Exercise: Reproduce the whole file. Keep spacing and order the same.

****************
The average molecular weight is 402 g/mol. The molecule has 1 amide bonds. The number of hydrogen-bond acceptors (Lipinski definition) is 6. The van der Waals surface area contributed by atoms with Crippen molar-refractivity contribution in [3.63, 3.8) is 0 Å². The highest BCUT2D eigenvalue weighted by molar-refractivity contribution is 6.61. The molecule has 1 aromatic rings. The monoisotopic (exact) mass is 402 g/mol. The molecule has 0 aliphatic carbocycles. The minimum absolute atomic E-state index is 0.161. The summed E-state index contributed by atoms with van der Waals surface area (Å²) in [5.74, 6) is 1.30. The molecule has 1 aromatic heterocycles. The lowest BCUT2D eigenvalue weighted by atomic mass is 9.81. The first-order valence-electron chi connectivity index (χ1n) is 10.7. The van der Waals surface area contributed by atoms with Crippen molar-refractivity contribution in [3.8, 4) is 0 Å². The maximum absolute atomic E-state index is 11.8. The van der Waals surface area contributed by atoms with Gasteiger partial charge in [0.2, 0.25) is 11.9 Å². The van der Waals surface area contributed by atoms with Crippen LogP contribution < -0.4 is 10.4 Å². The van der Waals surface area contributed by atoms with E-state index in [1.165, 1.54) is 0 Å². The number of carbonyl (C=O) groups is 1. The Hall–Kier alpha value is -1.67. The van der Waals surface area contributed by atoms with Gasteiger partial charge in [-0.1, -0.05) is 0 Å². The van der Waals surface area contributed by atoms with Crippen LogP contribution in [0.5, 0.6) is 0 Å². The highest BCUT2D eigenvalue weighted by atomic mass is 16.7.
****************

The average molecular weight is 402 g/mol. The molecule has 1 amide bonds. The number of hydrogen-bond acceptors (Lipinski definition) is 6. The van der Waals surface area contributed by atoms with Crippen molar-refractivity contribution in [3.63, 3.8) is 0 Å². The highest BCUT2D eigenvalue weighted by molar-refractivity contribution is 6.61. The molecule has 1 aromatic rings. The monoisotopic (exact) mass is 402 g/mol. The molecule has 0 aliphatic carbocycles. The minimum absolute atomic E-state index is 0.161. The summed E-state index contributed by atoms with van der Waals surface area (Å²) in [5.74, 6) is 1.30. The molecule has 1 aromatic heterocycles. The lowest BCUT2D eigenvalue weighted by atomic mass is 9.81. The first-order valence-electron chi connectivity index (χ1n) is 10.7. The van der Waals surface area contributed by atoms with Crippen molar-refractivity contribution in [3.8, 4) is 0 Å². The maximum absolute atomic E-state index is 11.8. The van der Waals surface area contributed by atoms with Gasteiger partial charge in [0.2, 0.25) is 11.9 Å². The van der Waals surface area contributed by atoms with Crippen LogP contribution < -0.4 is 10.4 Å². The van der Waals surface area contributed by atoms with E-state index in [1.165, 1.54) is 0 Å². The number of carbonyl (C=O) groups is 1. The Hall–Kier alpha value is -1.67. The van der Waals surface area contributed by atoms with Gasteiger partial charge in [-0.1, -0.05) is 0 Å². The van der Waals surface area contributed by atoms with Crippen LogP contribution in [0.5, 0.6) is 0 Å². The highest BCUT2D eigenvalue weighted by atomic mass is 16.7.